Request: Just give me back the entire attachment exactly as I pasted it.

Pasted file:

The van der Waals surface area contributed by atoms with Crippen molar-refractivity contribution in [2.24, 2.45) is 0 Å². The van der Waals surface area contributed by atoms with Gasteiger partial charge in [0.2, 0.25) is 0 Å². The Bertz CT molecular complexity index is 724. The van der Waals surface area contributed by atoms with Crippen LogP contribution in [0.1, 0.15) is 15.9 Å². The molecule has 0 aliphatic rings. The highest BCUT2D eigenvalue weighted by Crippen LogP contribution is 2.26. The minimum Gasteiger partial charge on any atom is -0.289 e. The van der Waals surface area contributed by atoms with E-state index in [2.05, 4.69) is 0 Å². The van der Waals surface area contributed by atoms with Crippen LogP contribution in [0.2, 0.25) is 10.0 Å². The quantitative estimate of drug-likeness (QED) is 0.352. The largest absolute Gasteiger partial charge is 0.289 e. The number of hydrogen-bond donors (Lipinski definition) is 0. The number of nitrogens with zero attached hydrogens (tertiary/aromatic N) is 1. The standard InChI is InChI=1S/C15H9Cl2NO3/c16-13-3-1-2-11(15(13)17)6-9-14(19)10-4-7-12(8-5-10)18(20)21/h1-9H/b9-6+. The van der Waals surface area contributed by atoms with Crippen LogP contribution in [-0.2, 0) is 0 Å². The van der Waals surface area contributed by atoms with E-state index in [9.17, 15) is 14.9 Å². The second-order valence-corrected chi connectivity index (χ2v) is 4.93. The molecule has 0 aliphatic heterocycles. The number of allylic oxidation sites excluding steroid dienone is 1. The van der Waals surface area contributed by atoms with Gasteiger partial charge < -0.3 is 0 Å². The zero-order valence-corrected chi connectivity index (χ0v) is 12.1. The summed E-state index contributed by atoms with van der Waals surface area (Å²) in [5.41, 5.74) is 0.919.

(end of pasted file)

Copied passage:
The van der Waals surface area contributed by atoms with Crippen molar-refractivity contribution in [2.24, 2.45) is 0 Å². The van der Waals surface area contributed by atoms with Gasteiger partial charge in [0.2, 0.25) is 0 Å². The Bertz CT molecular complexity index is 724. The van der Waals surface area contributed by atoms with Crippen LogP contribution in [0.1, 0.15) is 15.9 Å². The molecule has 0 aliphatic rings. The highest BCUT2D eigenvalue weighted by Crippen LogP contribution is 2.26. The minimum Gasteiger partial charge on any atom is -0.289 e. The van der Waals surface area contributed by atoms with E-state index in [2.05, 4.69) is 0 Å². The van der Waals surface area contributed by atoms with Crippen LogP contribution in [0.2, 0.25) is 10.0 Å². The quantitative estimate of drug-likeness (QED) is 0.352. The largest absolute Gasteiger partial charge is 0.289 e. The number of hydrogen-bond donors (Lipinski definition) is 0. The number of nitrogens with zero attached hydrogens (tertiary/aromatic N) is 1. The standard InChI is InChI=1S/C15H9Cl2NO3/c16-13-3-1-2-11(15(13)17)6-9-14(19)10-4-7-12(8-5-10)18(20)21/h1-9H/b9-6+. The van der Waals surface area contributed by atoms with Crippen LogP contribution in [-0.2, 0) is 0 Å². The van der Waals surface area contributed by atoms with E-state index in [9.17, 15) is 14.9 Å². The second-order valence-corrected chi connectivity index (χ2v) is 4.93. The molecule has 0 aliphatic heterocycles. The number of allylic oxidation sites excluding steroid dienone is 1. The van der Waals surface area contributed by atoms with Gasteiger partial charge < -0.3 is 0 Å². The zero-order valence-corrected chi connectivity index (χ0v) is 12.1. The summed E-state index contributed by atoms with van der Waals surface area (Å²) in [5.41, 5.74) is 0.919.